Forbidden fascist anthem played at a Spanish bullfight
A stadium in the Spanish resort of Palma de Mallorca played a banned fascist anthem on Sunday amid controversy over the reintroduction of bullfighting on the Spanish island of Mallorca.
The song, known as “Cara al Sol” or “Face au soleil”, was the anthem of the Phalange, the far-right party of Spanish dictator Francisco Franco, who ruled the country until 1975. Sunday’s game was the first since the song was banned by the local government two years ago, The Guardian reported. The ban was later overturned by the Supreme Court.
As the anthem played, hundreds of demonstrators stood outside the arena to protest, shouting that bullfighting was “torture” rather than an art. Bullfights are frequently reported in the cultural pages of Spanish newspapers.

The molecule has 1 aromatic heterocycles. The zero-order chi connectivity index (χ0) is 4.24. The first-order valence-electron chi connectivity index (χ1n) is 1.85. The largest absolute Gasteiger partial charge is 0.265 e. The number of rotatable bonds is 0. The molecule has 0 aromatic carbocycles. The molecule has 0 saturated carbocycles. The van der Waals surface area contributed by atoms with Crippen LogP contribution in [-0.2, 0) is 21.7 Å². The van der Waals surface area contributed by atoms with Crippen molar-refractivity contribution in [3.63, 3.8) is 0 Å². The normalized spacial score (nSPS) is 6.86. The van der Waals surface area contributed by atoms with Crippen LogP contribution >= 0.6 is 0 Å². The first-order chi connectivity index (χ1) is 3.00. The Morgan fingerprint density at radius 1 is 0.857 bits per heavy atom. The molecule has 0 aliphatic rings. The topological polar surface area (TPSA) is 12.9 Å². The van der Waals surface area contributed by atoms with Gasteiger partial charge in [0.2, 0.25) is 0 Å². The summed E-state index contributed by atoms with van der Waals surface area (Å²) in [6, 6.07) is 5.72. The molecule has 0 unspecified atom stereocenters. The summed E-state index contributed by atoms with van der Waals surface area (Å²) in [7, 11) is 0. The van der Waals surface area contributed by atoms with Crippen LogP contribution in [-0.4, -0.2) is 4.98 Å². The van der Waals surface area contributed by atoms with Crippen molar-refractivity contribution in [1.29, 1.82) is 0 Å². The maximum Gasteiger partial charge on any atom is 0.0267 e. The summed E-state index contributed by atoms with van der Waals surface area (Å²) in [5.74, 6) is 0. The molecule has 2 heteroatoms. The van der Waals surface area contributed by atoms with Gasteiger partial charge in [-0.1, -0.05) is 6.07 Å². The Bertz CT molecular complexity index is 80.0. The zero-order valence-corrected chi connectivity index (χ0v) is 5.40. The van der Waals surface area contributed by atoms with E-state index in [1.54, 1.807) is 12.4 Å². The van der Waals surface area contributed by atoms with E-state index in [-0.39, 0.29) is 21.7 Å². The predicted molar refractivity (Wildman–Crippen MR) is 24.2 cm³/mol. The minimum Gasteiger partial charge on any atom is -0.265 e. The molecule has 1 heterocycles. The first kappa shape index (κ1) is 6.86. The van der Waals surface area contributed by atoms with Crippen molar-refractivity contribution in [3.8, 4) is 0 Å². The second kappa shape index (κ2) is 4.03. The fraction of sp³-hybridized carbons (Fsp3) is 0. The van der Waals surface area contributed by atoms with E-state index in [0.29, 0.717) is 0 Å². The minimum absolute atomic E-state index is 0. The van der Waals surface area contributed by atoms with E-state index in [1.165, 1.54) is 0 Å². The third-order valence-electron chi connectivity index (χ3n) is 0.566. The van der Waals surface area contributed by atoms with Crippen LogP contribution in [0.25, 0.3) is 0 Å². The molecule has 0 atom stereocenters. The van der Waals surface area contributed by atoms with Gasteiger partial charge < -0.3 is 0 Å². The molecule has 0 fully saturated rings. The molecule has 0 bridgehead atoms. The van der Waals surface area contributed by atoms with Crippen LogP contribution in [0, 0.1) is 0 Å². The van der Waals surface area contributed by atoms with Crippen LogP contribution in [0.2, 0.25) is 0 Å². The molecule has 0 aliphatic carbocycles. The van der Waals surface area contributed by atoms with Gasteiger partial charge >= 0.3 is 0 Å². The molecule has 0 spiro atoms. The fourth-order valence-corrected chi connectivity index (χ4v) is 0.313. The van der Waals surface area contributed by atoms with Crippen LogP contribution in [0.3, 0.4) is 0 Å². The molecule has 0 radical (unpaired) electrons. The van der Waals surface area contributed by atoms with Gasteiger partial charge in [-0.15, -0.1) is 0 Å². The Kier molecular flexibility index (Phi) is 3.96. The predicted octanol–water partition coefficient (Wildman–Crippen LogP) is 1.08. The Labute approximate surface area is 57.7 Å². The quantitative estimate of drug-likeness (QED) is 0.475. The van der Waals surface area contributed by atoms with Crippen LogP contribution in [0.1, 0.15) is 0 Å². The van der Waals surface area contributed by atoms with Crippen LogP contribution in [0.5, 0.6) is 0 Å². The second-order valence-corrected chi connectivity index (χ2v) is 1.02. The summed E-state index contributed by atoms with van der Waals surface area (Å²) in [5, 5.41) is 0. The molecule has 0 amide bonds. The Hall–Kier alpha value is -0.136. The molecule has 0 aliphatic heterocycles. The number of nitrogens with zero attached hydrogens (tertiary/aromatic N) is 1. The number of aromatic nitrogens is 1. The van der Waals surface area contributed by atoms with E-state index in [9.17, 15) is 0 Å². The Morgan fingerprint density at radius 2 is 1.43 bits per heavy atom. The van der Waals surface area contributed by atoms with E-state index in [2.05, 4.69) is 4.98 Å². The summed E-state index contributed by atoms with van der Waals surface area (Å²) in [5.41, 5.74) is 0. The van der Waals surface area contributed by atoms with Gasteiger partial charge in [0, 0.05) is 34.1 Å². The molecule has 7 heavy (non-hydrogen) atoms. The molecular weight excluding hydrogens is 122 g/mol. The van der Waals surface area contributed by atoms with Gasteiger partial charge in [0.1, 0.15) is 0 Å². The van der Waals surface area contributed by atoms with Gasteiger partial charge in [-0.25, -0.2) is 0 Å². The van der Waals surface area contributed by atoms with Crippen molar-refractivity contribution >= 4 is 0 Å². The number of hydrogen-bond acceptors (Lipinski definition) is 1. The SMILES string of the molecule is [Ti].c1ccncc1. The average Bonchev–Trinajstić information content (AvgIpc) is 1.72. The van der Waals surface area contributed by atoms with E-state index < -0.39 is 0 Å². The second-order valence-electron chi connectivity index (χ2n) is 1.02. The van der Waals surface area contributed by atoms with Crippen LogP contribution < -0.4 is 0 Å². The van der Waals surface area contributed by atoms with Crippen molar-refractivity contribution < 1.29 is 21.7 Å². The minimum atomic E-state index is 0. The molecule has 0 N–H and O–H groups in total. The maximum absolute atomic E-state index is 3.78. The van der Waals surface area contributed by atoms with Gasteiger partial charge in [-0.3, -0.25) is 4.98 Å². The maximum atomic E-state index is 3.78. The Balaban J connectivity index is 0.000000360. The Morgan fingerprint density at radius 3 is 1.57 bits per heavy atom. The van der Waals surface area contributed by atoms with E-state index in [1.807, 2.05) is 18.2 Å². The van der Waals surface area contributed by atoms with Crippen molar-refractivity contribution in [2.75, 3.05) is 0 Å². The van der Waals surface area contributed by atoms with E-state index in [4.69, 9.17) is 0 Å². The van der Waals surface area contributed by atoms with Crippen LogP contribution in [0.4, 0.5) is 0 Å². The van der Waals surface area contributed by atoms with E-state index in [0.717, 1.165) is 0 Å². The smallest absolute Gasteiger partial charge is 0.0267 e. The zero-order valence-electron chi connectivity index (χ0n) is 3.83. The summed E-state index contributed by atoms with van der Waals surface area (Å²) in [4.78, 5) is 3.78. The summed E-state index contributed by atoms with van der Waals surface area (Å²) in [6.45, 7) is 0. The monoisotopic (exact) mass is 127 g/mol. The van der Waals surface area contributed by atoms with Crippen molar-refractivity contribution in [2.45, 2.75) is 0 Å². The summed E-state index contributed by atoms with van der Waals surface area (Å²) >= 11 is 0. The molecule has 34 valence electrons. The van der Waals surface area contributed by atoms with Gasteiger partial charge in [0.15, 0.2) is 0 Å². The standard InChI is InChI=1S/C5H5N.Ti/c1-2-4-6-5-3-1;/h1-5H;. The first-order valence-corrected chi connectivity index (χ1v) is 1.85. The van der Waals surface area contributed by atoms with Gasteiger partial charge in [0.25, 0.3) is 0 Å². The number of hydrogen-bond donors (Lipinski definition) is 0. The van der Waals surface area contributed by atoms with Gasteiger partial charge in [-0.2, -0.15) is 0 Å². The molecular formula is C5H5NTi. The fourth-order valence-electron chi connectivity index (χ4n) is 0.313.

The Phalangists were a major component of the nationalist side in the Spanish Civil War.
“Anti-Semitic propaganda, including the notorious fictional book ‘The Protocols of the Elders of Zion,’ circulated throughout the territories held by the Nationalists” during the war, according to the United States Holocaust Memorial Museum.
Among those supporting the fight was Jorge Campos, the local leader of the far-right Vox party. Vox’s platform, whose name means “voice” in Latin, is to defend Spain against what it says are the dangers of separatism, Muslim immigration, feminism and liberals.
In March, the party nominated a Holocaust revisionist as a congressional candidate for the city of Albacete, in central Spain. The candidate, historian Fernando Paz, quickly dropped out of the race, citing the scrutiny he faced in the Spanish media. Other Vox candidates include retired generals who defend Franco’s far-right regime.
In April, Likud’s director of foreign affairs Eli Hazan apologized for backing Vox ahead of the country’s general election on Sunday. Hazan had tweeted good luck to the leader of Vox during the general election and called the extremist party a “sister party to Likud” in the European Parliament.